IDEA versus Eclipse

IDEA has been giving me grief lately. Fed up with mysterious pauses, bugs in svn moves, and crashes even after performing cache-deletion voodoo in IDE, I’m back to trying Eclipse.

Keystroke differences and functionality differences have been the major stumbling blocks. The things I miss from IDEA:

  • Refactor > Safe delete
  • A single keystroke that does svn update for the whole project
  • smart-complete that builds anonymous inner classes with the methods stubbed out automatically (I found the secret — ctrl-space after typing “new”, the interface, then left paren)
  • smart-complete that only offers classes or fields that are semantically correct (rather than eclipse’s string-matching-based complete). This is my most frequent grief.
  • The ability to group together sets of files for committing (but I think Mylyn does this) (Switch to the SVN Repository perspective, and open the Synchronize window)
  • The ability to rollback or make changes to files while still in the commit window (again, you can surf your pending changes in the SVN Repository’s “Synchronize” window)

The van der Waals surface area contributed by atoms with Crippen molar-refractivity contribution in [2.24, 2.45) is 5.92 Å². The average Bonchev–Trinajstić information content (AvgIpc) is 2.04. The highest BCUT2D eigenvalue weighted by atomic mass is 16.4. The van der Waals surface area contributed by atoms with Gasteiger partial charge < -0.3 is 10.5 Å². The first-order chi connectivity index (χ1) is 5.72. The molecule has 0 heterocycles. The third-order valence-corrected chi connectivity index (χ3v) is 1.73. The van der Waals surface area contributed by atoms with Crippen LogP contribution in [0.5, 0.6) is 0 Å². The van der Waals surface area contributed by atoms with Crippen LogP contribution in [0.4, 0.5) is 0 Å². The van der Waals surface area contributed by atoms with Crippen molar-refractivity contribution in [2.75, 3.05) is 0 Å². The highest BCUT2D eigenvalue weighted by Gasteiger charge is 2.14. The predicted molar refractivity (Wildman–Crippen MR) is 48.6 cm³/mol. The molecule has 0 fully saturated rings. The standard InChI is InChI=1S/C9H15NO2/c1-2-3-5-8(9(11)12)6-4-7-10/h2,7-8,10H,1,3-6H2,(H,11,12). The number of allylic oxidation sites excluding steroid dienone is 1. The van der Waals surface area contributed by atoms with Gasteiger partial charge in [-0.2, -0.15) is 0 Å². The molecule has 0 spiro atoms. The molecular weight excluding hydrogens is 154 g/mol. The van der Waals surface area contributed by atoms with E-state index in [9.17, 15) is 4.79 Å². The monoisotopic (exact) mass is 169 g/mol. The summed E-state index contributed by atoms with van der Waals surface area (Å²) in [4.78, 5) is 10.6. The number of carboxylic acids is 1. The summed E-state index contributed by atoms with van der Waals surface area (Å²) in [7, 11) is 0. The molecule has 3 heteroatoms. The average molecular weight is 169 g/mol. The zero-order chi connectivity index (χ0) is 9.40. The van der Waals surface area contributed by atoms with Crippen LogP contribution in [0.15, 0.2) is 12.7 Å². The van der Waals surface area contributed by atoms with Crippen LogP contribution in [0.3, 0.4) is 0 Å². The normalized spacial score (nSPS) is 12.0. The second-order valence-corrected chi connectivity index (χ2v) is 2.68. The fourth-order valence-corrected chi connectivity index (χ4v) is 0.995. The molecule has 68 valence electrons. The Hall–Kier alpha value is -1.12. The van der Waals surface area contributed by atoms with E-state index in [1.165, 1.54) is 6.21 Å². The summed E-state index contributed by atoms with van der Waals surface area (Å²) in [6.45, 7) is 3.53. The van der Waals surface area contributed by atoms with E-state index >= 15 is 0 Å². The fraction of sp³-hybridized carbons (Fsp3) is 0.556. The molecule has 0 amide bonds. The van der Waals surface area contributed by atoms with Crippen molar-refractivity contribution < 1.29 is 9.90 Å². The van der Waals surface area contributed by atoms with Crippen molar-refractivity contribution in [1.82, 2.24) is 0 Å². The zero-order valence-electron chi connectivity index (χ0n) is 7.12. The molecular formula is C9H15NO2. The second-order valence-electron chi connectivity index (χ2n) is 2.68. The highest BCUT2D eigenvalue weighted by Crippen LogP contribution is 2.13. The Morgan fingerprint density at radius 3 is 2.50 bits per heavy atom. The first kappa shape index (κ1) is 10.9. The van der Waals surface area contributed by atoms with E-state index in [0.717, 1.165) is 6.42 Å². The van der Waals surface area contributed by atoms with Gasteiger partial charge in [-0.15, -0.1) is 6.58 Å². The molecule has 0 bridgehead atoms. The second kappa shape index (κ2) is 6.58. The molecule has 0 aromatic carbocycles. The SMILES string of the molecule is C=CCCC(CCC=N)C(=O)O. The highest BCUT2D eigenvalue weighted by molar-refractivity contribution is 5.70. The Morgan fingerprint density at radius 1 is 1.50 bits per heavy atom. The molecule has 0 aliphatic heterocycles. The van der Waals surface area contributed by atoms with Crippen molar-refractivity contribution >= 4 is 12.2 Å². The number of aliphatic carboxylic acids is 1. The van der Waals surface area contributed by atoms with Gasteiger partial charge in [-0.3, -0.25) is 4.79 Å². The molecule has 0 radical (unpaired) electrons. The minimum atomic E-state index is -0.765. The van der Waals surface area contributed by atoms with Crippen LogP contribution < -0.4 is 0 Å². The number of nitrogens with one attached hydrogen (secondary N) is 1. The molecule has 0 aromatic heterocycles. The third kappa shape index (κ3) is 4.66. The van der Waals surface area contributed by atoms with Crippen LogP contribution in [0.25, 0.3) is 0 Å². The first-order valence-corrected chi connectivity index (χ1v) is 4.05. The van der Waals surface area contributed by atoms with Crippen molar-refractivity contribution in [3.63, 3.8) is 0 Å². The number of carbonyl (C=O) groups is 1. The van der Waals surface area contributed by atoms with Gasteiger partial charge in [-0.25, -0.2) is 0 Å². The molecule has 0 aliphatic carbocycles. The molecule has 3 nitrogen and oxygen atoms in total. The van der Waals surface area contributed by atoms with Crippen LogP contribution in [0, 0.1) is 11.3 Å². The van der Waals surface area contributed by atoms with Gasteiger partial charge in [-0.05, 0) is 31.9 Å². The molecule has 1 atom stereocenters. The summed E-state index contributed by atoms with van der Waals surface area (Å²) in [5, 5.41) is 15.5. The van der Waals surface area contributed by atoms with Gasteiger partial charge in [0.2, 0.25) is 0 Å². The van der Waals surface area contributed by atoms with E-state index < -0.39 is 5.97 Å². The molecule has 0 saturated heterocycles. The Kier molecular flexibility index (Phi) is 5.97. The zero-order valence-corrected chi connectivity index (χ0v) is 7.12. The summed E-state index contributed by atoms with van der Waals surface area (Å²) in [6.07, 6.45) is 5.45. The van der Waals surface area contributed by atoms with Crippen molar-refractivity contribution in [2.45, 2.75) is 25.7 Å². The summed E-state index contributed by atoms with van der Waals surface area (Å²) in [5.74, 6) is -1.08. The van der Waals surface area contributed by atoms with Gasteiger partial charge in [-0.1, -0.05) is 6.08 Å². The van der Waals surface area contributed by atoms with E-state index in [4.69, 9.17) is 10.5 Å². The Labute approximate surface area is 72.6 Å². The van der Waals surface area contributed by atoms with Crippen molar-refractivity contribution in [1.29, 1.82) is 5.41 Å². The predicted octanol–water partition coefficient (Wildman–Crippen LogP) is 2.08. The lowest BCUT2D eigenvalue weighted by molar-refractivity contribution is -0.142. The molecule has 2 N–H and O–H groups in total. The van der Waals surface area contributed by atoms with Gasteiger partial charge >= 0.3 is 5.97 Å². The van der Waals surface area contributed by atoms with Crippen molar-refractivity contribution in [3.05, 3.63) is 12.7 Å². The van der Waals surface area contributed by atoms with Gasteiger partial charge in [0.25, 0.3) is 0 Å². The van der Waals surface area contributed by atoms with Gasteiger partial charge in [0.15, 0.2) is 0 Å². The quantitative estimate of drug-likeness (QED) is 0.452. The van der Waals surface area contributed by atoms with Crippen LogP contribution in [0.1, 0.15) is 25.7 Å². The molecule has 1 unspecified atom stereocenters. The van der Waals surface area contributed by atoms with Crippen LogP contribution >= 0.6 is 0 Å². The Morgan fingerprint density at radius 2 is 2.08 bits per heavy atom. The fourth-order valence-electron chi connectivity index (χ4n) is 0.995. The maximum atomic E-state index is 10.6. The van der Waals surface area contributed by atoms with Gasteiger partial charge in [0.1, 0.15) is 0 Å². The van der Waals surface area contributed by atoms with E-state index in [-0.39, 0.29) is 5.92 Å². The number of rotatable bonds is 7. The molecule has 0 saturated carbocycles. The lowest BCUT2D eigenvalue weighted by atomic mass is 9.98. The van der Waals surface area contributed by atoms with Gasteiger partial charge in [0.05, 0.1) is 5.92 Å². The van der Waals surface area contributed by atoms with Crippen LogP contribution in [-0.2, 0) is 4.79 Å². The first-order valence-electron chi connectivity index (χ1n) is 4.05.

• There are bugs in Refactor > Move — not all string or spring XML references get fixed properly.
  • The code formatting preferences in Eclipse are much less flexible than IDEA’s.
  • I haven’t found the keystroke yet to “go to next error/warning”.
  • Spring IDE gets confused if the XML file isn’t fairly well formed. IDEA seems to still be OK if the file is in tatters.
  • ctrl/cmd-clicking targets in ant build files don’t take you to the target definition. They take you to a nearby matching string, which may or may not be the target.

Things that I found that work better in eclipse:

  • Eclipse kicks IDEA’s booty up and down the street when it comes to performance. Eclipse startup time for my large-ish work project: 19 seconds. IDEA, opening the same project: 2 minutes, 25 seconds. That’s after an initial launch and quit, so they both should be using only cached-in-RAM files. Eclipse never pauses while typing. Ever. IDEA momentarily wedges every few seconds.